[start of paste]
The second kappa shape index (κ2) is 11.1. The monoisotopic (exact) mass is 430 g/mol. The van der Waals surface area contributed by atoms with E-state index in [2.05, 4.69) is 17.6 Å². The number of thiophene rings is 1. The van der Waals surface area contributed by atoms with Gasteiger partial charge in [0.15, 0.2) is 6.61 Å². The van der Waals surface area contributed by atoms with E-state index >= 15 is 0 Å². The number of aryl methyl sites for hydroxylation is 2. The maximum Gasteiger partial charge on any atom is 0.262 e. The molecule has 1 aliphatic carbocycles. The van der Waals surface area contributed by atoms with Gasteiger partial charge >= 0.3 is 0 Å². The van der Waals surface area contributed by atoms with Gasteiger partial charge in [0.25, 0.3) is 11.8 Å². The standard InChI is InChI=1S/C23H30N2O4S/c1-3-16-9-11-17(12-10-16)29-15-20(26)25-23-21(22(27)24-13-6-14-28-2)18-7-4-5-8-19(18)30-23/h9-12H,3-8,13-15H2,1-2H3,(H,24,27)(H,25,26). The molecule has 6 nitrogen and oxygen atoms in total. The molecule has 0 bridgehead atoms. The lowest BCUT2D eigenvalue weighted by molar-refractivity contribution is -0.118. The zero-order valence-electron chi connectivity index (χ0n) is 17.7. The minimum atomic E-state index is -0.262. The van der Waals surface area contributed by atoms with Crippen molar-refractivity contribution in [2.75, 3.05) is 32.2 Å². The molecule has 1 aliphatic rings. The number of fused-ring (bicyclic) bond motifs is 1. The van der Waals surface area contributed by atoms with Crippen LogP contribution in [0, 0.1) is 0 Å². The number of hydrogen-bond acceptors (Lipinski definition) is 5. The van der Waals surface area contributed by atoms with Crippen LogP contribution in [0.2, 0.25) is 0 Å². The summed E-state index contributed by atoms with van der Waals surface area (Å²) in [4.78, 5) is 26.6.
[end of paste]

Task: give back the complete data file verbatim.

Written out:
The second kappa shape index (κ2) is 11.1. The monoisotopic (exact) mass is 430 g/mol. The van der Waals surface area contributed by atoms with E-state index in [2.05, 4.69) is 17.6 Å². The number of thiophene rings is 1. The van der Waals surface area contributed by atoms with Gasteiger partial charge in [0.15, 0.2) is 6.61 Å². The van der Waals surface area contributed by atoms with E-state index >= 15 is 0 Å². The number of aryl methyl sites for hydroxylation is 2. The maximum Gasteiger partial charge on any atom is 0.262 e. The molecule has 1 aliphatic carbocycles. The van der Waals surface area contributed by atoms with Gasteiger partial charge >= 0.3 is 0 Å². The van der Waals surface area contributed by atoms with Gasteiger partial charge in [0.25, 0.3) is 11.8 Å². The standard InChI is InChI=1S/C23H30N2O4S/c1-3-16-9-11-17(12-10-16)29-15-20(26)25-23-21(22(27)24-13-6-14-28-2)18-7-4-5-8-19(18)30-23/h9-12H,3-8,13-15H2,1-2H3,(H,24,27)(H,25,26). The molecule has 6 nitrogen and oxygen atoms in total. The molecule has 0 bridgehead atoms. The lowest BCUT2D eigenvalue weighted by molar-refractivity contribution is -0.118. The zero-order valence-electron chi connectivity index (χ0n) is 17.7. The minimum atomic E-state index is -0.262. The van der Waals surface area contributed by atoms with Crippen molar-refractivity contribution in [2.75, 3.05) is 32.2 Å². The molecule has 1 aliphatic rings. The number of fused-ring (bicyclic) bond motifs is 1. The van der Waals surface area contributed by atoms with Crippen LogP contribution in [0, 0.1) is 0 Å². The number of hydrogen-bond acceptors (Lipinski definition) is 5. The van der Waals surface area contributed by atoms with Crippen LogP contribution in [0.2, 0.25) is 0 Å². The summed E-state index contributed by atoms with van der Waals surface area (Å²) in [4.78, 5) is 26.6.